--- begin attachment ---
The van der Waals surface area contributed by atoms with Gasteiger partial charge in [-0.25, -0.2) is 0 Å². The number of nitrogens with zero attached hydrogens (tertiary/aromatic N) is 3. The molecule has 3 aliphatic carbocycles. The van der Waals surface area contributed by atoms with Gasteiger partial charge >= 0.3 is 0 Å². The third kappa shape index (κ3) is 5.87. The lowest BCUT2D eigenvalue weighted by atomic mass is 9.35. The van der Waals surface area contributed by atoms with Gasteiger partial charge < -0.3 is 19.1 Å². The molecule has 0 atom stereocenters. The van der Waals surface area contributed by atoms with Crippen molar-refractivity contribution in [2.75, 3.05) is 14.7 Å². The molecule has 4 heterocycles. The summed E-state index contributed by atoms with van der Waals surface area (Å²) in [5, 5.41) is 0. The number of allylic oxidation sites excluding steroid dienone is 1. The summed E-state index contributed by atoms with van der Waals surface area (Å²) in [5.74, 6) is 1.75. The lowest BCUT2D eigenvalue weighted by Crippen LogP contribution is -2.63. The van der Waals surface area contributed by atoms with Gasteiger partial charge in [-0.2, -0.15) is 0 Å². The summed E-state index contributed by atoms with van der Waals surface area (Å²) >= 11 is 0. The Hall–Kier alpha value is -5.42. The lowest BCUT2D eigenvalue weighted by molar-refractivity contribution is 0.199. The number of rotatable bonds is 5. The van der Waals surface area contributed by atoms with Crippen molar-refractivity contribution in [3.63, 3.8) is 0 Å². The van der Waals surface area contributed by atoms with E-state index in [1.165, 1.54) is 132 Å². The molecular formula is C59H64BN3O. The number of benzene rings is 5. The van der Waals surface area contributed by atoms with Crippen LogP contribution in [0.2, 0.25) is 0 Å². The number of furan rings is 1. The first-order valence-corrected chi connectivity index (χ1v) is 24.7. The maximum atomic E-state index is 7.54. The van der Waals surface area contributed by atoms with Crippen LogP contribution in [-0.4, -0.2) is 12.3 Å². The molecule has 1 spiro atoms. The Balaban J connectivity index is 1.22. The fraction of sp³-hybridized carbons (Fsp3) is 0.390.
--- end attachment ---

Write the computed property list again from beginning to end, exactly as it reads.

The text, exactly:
The van der Waals surface area contributed by atoms with Gasteiger partial charge in [-0.25, -0.2) is 0 Å². The number of nitrogens with zero attached hydrogens (tertiary/aromatic N) is 3. The molecule has 3 aliphatic carbocycles. The van der Waals surface area contributed by atoms with Gasteiger partial charge >= 0.3 is 0 Å². The third kappa shape index (κ3) is 5.87. The lowest BCUT2D eigenvalue weighted by atomic mass is 9.35. The van der Waals surface area contributed by atoms with Gasteiger partial charge < -0.3 is 19.1 Å². The molecule has 0 atom stereocenters. The van der Waals surface area contributed by atoms with Crippen molar-refractivity contribution in [2.75, 3.05) is 14.7 Å². The molecule has 4 heterocycles. The summed E-state index contributed by atoms with van der Waals surface area (Å²) in [5, 5.41) is 0. The number of allylic oxidation sites excluding steroid dienone is 1. The summed E-state index contributed by atoms with van der Waals surface area (Å²) in [5.74, 6) is 1.75. The lowest BCUT2D eigenvalue weighted by Crippen LogP contribution is -2.63. The van der Waals surface area contributed by atoms with Gasteiger partial charge in [-0.2, -0.15) is 0 Å². The summed E-state index contributed by atoms with van der Waals surface area (Å²) >= 11 is 0. The Hall–Kier alpha value is -5.42. The lowest BCUT2D eigenvalue weighted by molar-refractivity contribution is 0.199. The number of rotatable bonds is 5. The van der Waals surface area contributed by atoms with Crippen molar-refractivity contribution in [3.63, 3.8) is 0 Å². The van der Waals surface area contributed by atoms with E-state index in [1.165, 1.54) is 132 Å². The molecular formula is C59H64BN3O. The number of benzene rings is 5. The van der Waals surface area contributed by atoms with Crippen LogP contribution in [0.2, 0.25) is 0 Å². The number of furan rings is 1. The first-order valence-corrected chi connectivity index (χ1v) is 24.7. The maximum atomic E-state index is 7.54. The van der Waals surface area contributed by atoms with Crippen LogP contribution in [-0.4, -0.2) is 12.3 Å². The molecule has 1 spiro atoms. The Balaban J connectivity index is 1.22. The fraction of sp³-hybridized carbons (Fsp3) is 0.390.